RUSBRIDGER: Well, I think -- it is true that they've created an awful lot more jobs. But if you look at the jobs, they're very insecure and
temporary jobs. And so I don't think people are feeling more secure about the economy. And the cost of housing is going to be a huge issue and so I
think people aren't necessarily feeling that this is -- they're not feeling that we're in recovery yet.
AMANPOUR: So you, after 20 years as editor, are stepping down. But to devote your attention
[14:20:00] and your journalism, I guess, to climate change and to trying to save the environment.
Why did you decide to do that particularly?
RUSBRIDGER: Well, I was sitting at home over Christmas and I thought, well, I've got six months to go. Am I going to have any regrets? And
climate change is really the biggest story of our lives because if things go even half as wrong as the scientists say they could, that's really bad
news for the human race. And I think journalists have a difficulty in doing justice to that story.
And it's not that we haven't done climate change ad nauseam in "The Guardian," but there's something about it that turns readers off.
So I just came back to work and I thought, let's see if I can give this my best shot.
AMANPOUR: And one of your best shots is the starting gambit is to try to get as many people (INAUDIBLE) areas.
Do you -- you find, for instance (INAUDIBLE) to do that?
RUSBRIDGER: Well, we started this campaign -- we called it Keep It in the Ground, because every scientist agrees that you cannot burn all the fossil
fuels that the -- the coal and oil and gas that companies own. And we thought that in particular these two wonderful foundations, The Gates
Foundation, that the world can trust, which are devoted to science and medicine, really ought to be the last people who own shares in these --
particularly coal but also oil and gas.
AMANPOUR: What response have you had from them?
RUSBRIDGER: Well, they say basically we agree with you. We agree that climate change is the biggest risk to humanity. Gates says we owe it to
our trust to be able to get the best return and Welcome (ph) says we like engaging with these companies.
I don't think either are very good reasons. And I think financially people are realizing that these are stranded assets and what happened to housing,
the subprime assets, when that starts happening to coal and oil and people realize that these reserves are valueless, then there's going to be an
almighty bubble which is going to burst. And so financially it's not a great thing to be in.
AMANPOUR: And very, very lastly, you've done an amazing job at "The Guardian," not just the newspaper but online as well.
What is your prediction for the future of print, of the medium, of newspapers?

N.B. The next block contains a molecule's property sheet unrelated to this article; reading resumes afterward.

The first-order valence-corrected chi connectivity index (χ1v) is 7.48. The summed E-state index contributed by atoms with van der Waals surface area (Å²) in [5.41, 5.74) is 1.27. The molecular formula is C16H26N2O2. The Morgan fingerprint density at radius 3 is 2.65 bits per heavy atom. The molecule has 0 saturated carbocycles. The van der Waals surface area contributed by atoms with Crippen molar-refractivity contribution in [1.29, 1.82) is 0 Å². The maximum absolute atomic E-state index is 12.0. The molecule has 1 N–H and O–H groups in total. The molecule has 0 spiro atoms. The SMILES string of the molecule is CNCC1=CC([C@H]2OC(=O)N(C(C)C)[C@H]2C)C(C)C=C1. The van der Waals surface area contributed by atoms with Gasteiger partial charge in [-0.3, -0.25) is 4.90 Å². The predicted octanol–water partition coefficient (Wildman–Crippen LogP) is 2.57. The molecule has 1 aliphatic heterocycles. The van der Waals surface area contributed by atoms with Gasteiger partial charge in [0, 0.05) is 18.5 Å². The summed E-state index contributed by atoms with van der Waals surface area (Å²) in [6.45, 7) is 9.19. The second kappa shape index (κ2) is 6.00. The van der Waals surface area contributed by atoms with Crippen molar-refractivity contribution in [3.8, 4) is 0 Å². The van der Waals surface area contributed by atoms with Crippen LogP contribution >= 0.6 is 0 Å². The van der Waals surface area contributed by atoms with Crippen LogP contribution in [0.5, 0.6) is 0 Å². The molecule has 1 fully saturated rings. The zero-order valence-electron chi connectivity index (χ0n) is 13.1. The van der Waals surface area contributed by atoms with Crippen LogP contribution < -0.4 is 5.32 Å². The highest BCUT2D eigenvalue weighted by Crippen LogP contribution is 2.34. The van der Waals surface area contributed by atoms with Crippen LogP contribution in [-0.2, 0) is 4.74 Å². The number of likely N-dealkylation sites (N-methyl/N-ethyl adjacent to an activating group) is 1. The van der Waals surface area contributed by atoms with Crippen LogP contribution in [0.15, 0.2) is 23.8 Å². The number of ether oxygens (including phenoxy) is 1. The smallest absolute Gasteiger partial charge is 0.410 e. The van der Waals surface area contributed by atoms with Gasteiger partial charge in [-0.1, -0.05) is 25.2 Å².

RUSBRIDGER: Well, for the last 20 years I've said I don't know what's going to happen because it's out of my hands. The readers are going to
determine that. It's been more resilient than we thought. It's declining around the world at roughly 5-10 percent a year. So there's not many years
of 5 percent to 10 percent decline that you can take. So I've seen it as my job to get "The Guardian" ready for the digital age. If people want to
go on reading in print and it continues to be economic, we will do that.
But the long-term future of "The Guardian" is going to depend on its vast global audience digitally, mobile phones, laptops, however else people want
to consume it.
AMANPOUR: Alan Rusbridger, thank you very much indeed.
RUSBRIDGER: Thank you.
AMANPOUR: Thank you.
Now the environment not only a threat to some of the Earth's endangered species, in Africa, humans with guns are proving far more lethal these
days. Poachers have hunted Northern white rhinos to the brink of extinction. The last male on Earth can be found in Kenya. And like an
African potentate, he's got his own security detail that guards him around the clock and photos of the rhino rangers have gone viral. And they're
raising thousands of dollars overnight for the 43-year-old rhino and his team at the Ol Pejeta Conservatory (sic).
The species has lasted 50 million years. Will it manage to survive for generations to come?
After a break we see another crack team fighting the war on wildlife. Imagine a world without one of its most iconic animals -- that's next.
AMANPOUR: And finally tonight, we've just been talking about the disappearing rhinos. Now imagine Africa (INAUDIBLE) a frightening
possibility thanks to even more (INAUDIBLE) who are willing to do anything to get their (INAUDIBLE).
Ninety percent of the (INAUDIBLE) part of Chad's security forces. Instead the Mamba team is learning how to fight, arrest and even present evidence
against the poachers there. They're willing to protect the park's elephants at any cost.
(BEGIN VIDEO CLIP)
UNIDENTIFIED MALE: (Speaking foreign language).
(END VIDEO CLIP)
AMANPOUR: And their dedication is (INAUDIBLE). No ivory's been taken and no (INAUDIBLE) from the park since (INAUDIBLE). (INAUDIBLE) being hunted
and (INAUDIBLE) perhaps now thanks to their guardian angels, the world will never forget them.
That is it for our program tonight. And remember you can always see the whole show online at amanpour.com, and follow me on Facebook and Twitter.
Thank you for watching and goodbye from London.